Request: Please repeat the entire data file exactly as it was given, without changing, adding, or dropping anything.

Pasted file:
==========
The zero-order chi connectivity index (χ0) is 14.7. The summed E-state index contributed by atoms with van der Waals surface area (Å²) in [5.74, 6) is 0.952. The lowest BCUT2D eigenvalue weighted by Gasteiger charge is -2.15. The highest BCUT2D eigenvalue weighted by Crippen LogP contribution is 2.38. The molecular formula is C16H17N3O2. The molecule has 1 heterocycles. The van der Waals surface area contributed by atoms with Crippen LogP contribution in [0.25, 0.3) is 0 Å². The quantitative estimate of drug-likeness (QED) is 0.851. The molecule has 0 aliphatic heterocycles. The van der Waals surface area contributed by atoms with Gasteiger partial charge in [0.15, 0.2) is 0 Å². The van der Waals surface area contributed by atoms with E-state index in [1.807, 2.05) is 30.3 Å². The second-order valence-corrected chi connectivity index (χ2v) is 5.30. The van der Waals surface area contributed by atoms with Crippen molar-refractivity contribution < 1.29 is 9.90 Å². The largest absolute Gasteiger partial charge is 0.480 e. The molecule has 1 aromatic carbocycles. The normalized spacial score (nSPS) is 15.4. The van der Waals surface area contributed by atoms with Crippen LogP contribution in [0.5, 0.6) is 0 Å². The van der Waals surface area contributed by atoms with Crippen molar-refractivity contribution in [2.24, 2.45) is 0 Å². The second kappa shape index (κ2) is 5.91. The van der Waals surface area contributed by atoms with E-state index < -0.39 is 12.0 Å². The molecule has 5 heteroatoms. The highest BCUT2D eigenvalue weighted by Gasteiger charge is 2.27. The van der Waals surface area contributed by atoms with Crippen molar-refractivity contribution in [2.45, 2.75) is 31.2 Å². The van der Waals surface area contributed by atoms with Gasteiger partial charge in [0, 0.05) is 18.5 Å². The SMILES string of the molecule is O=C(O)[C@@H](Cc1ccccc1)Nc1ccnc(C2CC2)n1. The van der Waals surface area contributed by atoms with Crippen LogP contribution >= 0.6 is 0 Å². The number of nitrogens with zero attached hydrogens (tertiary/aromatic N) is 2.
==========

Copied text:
The zero-order chi connectivity index (χ0) is 14.7. The summed E-state index contributed by atoms with van der Waals surface area (Å²) in [5.74, 6) is 0.952. The lowest BCUT2D eigenvalue weighted by Gasteiger charge is -2.15. The highest BCUT2D eigenvalue weighted by Crippen LogP contribution is 2.38. The molecular formula is C16H17N3O2. The molecule has 1 heterocycles. The van der Waals surface area contributed by atoms with Crippen LogP contribution in [0.25, 0.3) is 0 Å². The quantitative estimate of drug-likeness (QED) is 0.851. The molecule has 0 aliphatic heterocycles. The van der Waals surface area contributed by atoms with Gasteiger partial charge in [0.15, 0.2) is 0 Å². The van der Waals surface area contributed by atoms with E-state index in [1.807, 2.05) is 30.3 Å². The second-order valence-corrected chi connectivity index (χ2v) is 5.30. The van der Waals surface area contributed by atoms with Crippen molar-refractivity contribution < 1.29 is 9.90 Å². The largest absolute Gasteiger partial charge is 0.480 e. The molecule has 1 aromatic carbocycles. The normalized spacial score (nSPS) is 15.4. The van der Waals surface area contributed by atoms with Crippen LogP contribution in [0.5, 0.6) is 0 Å². The van der Waals surface area contributed by atoms with Crippen molar-refractivity contribution in [2.24, 2.45) is 0 Å². The second kappa shape index (κ2) is 5.91. The van der Waals surface area contributed by atoms with E-state index < -0.39 is 12.0 Å². The molecule has 5 heteroatoms. The highest BCUT2D eigenvalue weighted by Gasteiger charge is 2.27. The van der Waals surface area contributed by atoms with Crippen molar-refractivity contribution in [2.45, 2.75) is 31.2 Å². The van der Waals surface area contributed by atoms with Gasteiger partial charge in [0, 0.05) is 18.5 Å². The SMILES string of the molecule is O=C(O)[C@@H](Cc1ccccc1)Nc1ccnc(C2CC2)n1. The van der Waals surface area contributed by atoms with Crippen LogP contribution >= 0.6 is 0 Å². The number of nitrogens with zero attached hydrogens (tertiary/aromatic N) is 2.